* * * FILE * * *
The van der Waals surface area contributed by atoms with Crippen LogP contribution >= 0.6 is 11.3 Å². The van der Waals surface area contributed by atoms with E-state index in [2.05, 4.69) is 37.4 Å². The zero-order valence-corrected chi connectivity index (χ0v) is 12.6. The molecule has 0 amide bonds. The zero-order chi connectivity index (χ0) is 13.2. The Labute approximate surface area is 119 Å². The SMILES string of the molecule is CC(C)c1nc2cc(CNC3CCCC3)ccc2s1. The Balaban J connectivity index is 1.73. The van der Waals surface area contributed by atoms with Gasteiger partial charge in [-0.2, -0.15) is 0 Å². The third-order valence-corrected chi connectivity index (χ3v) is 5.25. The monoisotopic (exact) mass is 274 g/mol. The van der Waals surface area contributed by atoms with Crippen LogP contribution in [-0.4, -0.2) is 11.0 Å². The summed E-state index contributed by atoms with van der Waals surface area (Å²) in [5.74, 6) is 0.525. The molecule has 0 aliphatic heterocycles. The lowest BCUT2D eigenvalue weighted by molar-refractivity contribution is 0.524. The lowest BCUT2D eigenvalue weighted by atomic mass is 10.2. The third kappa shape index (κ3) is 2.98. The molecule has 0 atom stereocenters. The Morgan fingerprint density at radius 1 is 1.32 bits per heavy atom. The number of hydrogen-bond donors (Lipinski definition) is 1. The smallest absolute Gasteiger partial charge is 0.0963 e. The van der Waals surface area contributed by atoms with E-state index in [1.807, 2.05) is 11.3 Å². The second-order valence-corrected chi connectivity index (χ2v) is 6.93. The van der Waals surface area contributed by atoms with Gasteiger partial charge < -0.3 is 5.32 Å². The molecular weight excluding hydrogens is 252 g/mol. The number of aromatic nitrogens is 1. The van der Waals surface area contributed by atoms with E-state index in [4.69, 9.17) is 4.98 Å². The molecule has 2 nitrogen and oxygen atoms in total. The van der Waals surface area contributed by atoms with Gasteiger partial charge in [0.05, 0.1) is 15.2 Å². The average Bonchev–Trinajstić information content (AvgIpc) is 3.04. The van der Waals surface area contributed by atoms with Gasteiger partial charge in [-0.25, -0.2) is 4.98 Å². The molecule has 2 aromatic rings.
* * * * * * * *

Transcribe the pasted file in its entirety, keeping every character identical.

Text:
The van der Waals surface area contributed by atoms with Crippen LogP contribution >= 0.6 is 11.3 Å². The van der Waals surface area contributed by atoms with E-state index in [2.05, 4.69) is 37.4 Å². The zero-order valence-corrected chi connectivity index (χ0v) is 12.6. The molecule has 0 amide bonds. The zero-order chi connectivity index (χ0) is 13.2. The Labute approximate surface area is 119 Å². The SMILES string of the molecule is CC(C)c1nc2cc(CNC3CCCC3)ccc2s1. The Balaban J connectivity index is 1.73. The van der Waals surface area contributed by atoms with Gasteiger partial charge in [-0.2, -0.15) is 0 Å². The third-order valence-corrected chi connectivity index (χ3v) is 5.25. The monoisotopic (exact) mass is 274 g/mol. The van der Waals surface area contributed by atoms with Crippen LogP contribution in [-0.4, -0.2) is 11.0 Å². The summed E-state index contributed by atoms with van der Waals surface area (Å²) in [5.74, 6) is 0.525. The molecule has 0 aliphatic heterocycles. The lowest BCUT2D eigenvalue weighted by molar-refractivity contribution is 0.524. The lowest BCUT2D eigenvalue weighted by atomic mass is 10.2. The third kappa shape index (κ3) is 2.98. The molecule has 0 atom stereocenters. The Morgan fingerprint density at radius 1 is 1.32 bits per heavy atom. The number of hydrogen-bond donors (Lipinski definition) is 1. The smallest absolute Gasteiger partial charge is 0.0963 e. The van der Waals surface area contributed by atoms with E-state index in [1.807, 2.05) is 11.3 Å². The second-order valence-corrected chi connectivity index (χ2v) is 6.93. The van der Waals surface area contributed by atoms with Gasteiger partial charge < -0.3 is 5.32 Å². The molecular weight excluding hydrogens is 252 g/mol. The number of aromatic nitrogens is 1. The van der Waals surface area contributed by atoms with E-state index in [4.69, 9.17) is 4.98 Å². The molecule has 2 nitrogen and oxygen atoms in total. The van der Waals surface area contributed by atoms with Gasteiger partial charge in [0.05, 0.1) is 15.2 Å². The average Bonchev–Trinajstić information content (AvgIpc) is 3.04. The van der Waals surface area contributed by atoms with Gasteiger partial charge in [-0.25, -0.2) is 4.98 Å². The molecule has 2 aromatic rings.